Buse CG, Lai V, Cornish K, Parkes MW. (2018). Towards environmental health equity in health impact assessment: Innovations and opportunities. International Journal of Public Health, DOI: 10.1007/s00038-018-1135-1
Buse CG, Smith M, Silva D. (2018). Attending to scalar ethical issues in emerging approaches to environmental health research and practice. Monash Bioethics Review, DOI: 10.1007/s40592-018-0080-3
Hallstrom LK, Amsalu D. (2018). Drinking Water Contamination and Cancer in Canada and USA: A Review. ACSRC Report Series #50-18. University of Alberta—Alberta Centre for Sustainable Rural Communities. https://cloudfront.ualberta.ca/-/media/ augustana/research/acsrc/reports/acsrc/no-5018.pdf
Oestreicher JS, Buse C, Brisbois B, Patrick R, Jenkins A, Kingsley J, Tevora R, Fatorelli L. (2018). Where ecosystems, people and health meet: Academic traditions and emerging fields for research and practice. Sustenabilidade em Debate, 9(1), 45-65. DOI: 10.18472/ SustDeb.v9n1.2018.28258
New Brunswick Environmental Network Regional Case
An update from Research Assistant Wanzor Beaubrun
Wanzor works on the New Brunswick case study within ECHO under the supervision Céline Surette and Julie Forgues of the Université de Moncton and in partnership with Pays de Cocagne Sustainable Development Group NB and the Children's Environmental Health Collaborative.This study aims to analyze the benefits and challenges of arts-based tools in the emergence of actions and possible solutions to complex problems related to the impacts of natural resource development. It also plans to evaluate the types of links that participants make between the health of their watershed, children's health, and human activities in their territory; and describe how arts-based tools can bring out new perspectives for vulnerable populations with a diversity of voices in actions and help find solutions to reduce inequities and foster knowledge integration.
To do this, two different projects using the Photovoice method are planned to assess if and how art-based tools help strengthen the resilience of communities to the cumulative impacts of natural resources development. One will be done with students from two elementary schools that will lead them to better understand the catchment concept and see themselves in their environment; and the other will be done with members (adults) of the New Brunswick Children's Environmental Health Collaborative to design a workshop on cumulative impacts and children's health.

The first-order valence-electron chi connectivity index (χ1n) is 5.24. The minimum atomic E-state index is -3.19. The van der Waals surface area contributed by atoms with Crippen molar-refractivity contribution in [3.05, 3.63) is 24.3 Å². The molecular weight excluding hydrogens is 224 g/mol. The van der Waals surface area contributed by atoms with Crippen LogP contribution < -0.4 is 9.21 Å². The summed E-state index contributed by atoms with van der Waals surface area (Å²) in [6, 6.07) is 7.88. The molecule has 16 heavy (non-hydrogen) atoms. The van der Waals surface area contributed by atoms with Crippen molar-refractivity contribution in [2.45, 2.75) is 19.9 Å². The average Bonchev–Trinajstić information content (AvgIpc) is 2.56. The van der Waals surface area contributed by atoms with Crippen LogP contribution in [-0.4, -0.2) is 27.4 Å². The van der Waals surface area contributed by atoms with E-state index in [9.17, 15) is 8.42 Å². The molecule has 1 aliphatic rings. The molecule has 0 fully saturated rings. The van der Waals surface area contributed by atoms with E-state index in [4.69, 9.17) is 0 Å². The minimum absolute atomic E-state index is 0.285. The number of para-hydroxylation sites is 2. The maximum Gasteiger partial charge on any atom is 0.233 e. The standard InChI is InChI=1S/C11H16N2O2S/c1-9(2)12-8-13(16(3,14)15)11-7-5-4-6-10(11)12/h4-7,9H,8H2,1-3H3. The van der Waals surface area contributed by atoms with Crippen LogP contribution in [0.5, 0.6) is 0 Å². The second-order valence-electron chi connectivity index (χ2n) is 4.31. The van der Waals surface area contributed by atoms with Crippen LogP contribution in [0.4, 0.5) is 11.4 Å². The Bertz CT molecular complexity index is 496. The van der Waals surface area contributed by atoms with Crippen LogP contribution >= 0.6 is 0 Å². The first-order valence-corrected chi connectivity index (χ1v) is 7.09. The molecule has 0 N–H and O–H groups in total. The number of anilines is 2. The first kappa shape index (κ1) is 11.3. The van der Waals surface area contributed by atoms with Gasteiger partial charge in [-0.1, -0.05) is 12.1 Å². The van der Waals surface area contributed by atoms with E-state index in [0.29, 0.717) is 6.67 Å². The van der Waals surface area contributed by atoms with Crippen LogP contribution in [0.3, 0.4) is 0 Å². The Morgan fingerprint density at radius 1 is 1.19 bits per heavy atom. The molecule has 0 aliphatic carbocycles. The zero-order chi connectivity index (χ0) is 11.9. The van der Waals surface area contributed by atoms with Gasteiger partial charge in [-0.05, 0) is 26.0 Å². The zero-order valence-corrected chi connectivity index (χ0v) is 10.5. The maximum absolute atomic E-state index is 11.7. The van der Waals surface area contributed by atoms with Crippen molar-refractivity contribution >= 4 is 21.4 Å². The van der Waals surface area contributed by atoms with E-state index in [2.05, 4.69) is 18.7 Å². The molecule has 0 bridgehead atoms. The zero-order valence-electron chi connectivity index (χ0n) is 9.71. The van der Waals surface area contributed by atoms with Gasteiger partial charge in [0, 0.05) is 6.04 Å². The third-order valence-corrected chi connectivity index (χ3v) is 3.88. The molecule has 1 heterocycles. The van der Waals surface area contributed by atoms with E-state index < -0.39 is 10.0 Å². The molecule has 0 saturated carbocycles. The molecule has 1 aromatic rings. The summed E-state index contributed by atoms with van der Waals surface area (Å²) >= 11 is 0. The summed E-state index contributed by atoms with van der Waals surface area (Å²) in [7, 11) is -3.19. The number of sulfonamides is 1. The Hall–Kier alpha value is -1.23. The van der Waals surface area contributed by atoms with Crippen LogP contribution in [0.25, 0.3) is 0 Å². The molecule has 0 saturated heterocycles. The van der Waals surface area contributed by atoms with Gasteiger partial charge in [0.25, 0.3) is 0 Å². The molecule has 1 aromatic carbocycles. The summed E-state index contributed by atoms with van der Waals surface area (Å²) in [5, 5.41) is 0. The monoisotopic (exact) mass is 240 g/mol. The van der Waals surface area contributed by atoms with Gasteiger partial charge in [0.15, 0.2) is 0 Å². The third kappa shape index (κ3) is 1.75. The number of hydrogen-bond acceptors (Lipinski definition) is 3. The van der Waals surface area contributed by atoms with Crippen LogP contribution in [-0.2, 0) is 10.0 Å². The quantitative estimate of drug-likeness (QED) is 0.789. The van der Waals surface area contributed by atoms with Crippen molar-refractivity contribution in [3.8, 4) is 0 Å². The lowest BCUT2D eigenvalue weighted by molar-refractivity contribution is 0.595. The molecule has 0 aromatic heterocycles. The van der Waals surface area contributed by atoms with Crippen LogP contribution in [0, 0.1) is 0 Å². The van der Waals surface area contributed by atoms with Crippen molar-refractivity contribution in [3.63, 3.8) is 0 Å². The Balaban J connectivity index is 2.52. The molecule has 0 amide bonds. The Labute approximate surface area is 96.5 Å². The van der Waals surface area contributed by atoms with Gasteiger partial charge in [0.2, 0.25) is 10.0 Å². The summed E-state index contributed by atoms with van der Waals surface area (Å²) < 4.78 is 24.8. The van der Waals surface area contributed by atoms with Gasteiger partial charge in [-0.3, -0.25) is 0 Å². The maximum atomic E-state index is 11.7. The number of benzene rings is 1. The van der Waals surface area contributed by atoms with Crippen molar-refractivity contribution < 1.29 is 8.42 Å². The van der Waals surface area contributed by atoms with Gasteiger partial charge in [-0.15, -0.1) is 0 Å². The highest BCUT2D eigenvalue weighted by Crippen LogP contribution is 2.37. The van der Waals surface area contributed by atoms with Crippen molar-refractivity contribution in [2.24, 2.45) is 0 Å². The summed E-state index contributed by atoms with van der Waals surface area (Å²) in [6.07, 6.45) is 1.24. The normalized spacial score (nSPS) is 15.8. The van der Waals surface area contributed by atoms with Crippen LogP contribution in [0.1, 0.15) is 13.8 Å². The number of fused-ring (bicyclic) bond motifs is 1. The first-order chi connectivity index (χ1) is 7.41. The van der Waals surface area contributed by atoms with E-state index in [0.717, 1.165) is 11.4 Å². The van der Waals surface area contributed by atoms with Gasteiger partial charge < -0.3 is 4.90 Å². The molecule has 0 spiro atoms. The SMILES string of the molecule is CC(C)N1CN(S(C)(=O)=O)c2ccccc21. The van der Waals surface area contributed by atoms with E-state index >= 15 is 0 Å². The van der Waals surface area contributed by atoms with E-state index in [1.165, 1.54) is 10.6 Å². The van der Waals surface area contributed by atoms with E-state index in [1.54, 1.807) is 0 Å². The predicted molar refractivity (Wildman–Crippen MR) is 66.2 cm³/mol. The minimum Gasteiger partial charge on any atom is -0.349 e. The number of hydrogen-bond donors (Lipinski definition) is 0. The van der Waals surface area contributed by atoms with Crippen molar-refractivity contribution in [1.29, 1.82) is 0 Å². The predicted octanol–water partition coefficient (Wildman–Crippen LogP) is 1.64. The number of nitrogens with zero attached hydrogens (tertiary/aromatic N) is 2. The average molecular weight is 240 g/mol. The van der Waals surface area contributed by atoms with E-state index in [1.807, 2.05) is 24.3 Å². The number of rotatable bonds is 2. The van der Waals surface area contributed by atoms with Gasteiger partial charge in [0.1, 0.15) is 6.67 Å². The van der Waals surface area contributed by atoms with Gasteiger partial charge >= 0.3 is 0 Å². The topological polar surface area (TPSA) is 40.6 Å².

Battle River Watershed Alliance Regional Case
All of us here in the Battle River Watershed Regional Case are excited to welcome many of you to Camrose, Alberta for the 2018 ECHO Network Annual Meeting in just a few days! We look forward to introducing you to a few of the landscapes that make this prairie-fed watershed so special.
We face many challenges, but we also have a passionate community of people committed to protecting this beautiful place we call home! Municipal partnerships have been an important focus of our work over the past few months. The BRWA hosted two Municipal Watershed Forums aimed at connecting with municipal staff and councillors on topics of watershed education, steward- ship, and management.
These forums also provided an opportunity for us to introduce our municipal partners to the ECHO Network and some of the ways we’re seeking to integrate environment, community, and health in our watershed work. ECHO Research Assistant Dar Amsalu has also been connecting with several municipal representatives through interviews focused on looking into the environment, community, and health data needs of municipalities in the Battle River watershed.
In June, we were able to introduce more watershed residents to the ECHO Network during the BRWA’s Annual General Meeting, as well as at the biennial Summit of Alberta’s Watershed Planning and Advisory Councils. The “echoes” of the Network continue to reach further into our watershed community! Next steps centre on progressing our work to develop a more integrated watershed health indicator framework.
Battle River Echoes: Send us your photo with the BRWA emblem!
If you attended the ECHO Network Launch Event in May 2017, you likely received a Battle River Water- shed Alliance (BRWA) pin that showcases the new emblem of our organization. You may also remember that we wanted you to do something with that pin. Well, now is the time!